Normally if I'm going to blog about a book, given the genre of my blog, the book would most likely be non-fiction. However, in this case I'll definitely make an exception! Zero Day is a book written by Mark Russinovich, who if you didn't know already, was co-founder of Winternals - which produced the very widely used Sysinternals Suite. This suite of tools became pretty much a standard in any Window power-users' toolbox. So much so that Microsoft bought out the company in 2006. Mark now works at Microsoft in the Windows Azure product team.
An airliner's controls abruptly fail mid-flight over the Atlantic. An oil tanker runs aground in Japan when its navigational system suddenly stops dead. Hospitals everywhere have to abandon their computer databases when patients die after being administered incorrect dosages of their medicine. In the Midwest, a nuclear power plant nearly becomes the next Chernobyl when its cooling systems malfunction. At first, these random computer failures seem like unrelated events. But Jeff Aiken, a former government analyst who quit in disgust after witnessing the gross errors that led up to 9/11, thinks otherwise. Jeff fears a more serious attack targeting the United States computer infrastructure is already under way. And as other menacing computer malfunctions pop up around the world, some with deadly results, he realizes that there isn't much time if he hopes to prevent an international catastrophe.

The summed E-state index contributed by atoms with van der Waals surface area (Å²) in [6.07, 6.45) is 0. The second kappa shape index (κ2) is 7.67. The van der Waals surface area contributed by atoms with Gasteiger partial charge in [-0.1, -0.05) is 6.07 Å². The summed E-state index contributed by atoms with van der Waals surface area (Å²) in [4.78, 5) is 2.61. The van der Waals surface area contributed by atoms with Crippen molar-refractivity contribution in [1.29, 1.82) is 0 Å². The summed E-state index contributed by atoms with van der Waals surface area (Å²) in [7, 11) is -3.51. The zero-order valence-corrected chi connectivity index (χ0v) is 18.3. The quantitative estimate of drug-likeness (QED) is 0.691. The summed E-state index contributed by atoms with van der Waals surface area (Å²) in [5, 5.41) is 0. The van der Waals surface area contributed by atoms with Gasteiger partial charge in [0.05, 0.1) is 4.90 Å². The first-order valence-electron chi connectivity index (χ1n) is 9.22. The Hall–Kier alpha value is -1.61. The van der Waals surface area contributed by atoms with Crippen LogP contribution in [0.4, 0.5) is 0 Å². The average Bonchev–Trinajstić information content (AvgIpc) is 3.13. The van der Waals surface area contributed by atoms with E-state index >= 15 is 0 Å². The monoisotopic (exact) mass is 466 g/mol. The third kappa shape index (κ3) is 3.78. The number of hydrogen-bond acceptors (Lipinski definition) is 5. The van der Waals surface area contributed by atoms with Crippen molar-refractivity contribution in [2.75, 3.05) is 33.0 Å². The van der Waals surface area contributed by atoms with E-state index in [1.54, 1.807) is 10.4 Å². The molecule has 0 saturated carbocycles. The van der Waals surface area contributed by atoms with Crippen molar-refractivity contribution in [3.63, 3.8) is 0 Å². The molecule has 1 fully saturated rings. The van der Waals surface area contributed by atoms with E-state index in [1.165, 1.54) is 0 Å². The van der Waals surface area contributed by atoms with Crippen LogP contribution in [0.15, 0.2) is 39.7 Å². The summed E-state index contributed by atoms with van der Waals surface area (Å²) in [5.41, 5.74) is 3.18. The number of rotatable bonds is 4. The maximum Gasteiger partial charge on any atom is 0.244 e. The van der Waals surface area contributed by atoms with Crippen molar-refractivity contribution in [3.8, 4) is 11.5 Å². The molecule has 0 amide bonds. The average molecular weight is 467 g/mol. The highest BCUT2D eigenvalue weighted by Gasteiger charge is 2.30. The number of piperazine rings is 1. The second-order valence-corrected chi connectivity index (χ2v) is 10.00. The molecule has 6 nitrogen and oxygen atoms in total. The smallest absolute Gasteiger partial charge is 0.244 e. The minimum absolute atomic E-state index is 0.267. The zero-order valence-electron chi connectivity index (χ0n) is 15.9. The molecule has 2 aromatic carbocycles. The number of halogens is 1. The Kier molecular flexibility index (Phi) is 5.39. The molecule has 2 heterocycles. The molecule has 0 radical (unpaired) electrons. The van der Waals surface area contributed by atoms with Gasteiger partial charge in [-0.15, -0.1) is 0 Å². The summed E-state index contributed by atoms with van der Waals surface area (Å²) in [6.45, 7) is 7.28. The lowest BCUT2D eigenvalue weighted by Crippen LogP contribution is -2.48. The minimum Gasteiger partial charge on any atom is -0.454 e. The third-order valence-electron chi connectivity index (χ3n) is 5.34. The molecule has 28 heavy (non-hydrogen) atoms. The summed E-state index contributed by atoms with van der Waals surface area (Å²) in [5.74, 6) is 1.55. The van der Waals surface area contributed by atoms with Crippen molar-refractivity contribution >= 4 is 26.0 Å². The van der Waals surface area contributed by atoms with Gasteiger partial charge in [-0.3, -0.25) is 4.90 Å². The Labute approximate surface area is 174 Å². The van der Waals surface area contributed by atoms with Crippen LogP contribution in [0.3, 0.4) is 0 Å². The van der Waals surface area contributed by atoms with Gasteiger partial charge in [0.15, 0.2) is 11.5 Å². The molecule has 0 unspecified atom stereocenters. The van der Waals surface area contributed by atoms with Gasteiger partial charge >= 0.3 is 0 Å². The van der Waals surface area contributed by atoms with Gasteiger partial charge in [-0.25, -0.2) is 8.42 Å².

As this blog post is a book recommendation, and not a book review - I'm going to avoid giving away too much about the plot. I will say however, that whilst the book is a work of fiction, what makes it so terrifying is the true possibility of a situation like this happening in real life. The technical accuracy of the book really does add a whole new dimension. I'm not sure how much of the detail the average person would understand, but if you're reading this blog, then I'd definitely say that it's a must read! Otherwise, you're reading the wrong blog! ;) I first heard about the book when it was discussed in Episode 299 of the Security Now Podcast. I was cycling to work whilst listening to the podcast, and the way Steve Gibson raved about the book, made me pull over and add it to my RTM iPhone tasklist app so that I wouldn't forget to read it. I'm glad I did, as Steve's recommendation was very much justified! To put into perspective how worryingly realistic this scenario is - have a look at this recent TED talk video by Mikko Hypponen about viruses and the internet. This most certainly isn't fiction, but the parallels that can be seen in 'Zero Day' really do make you stop and think.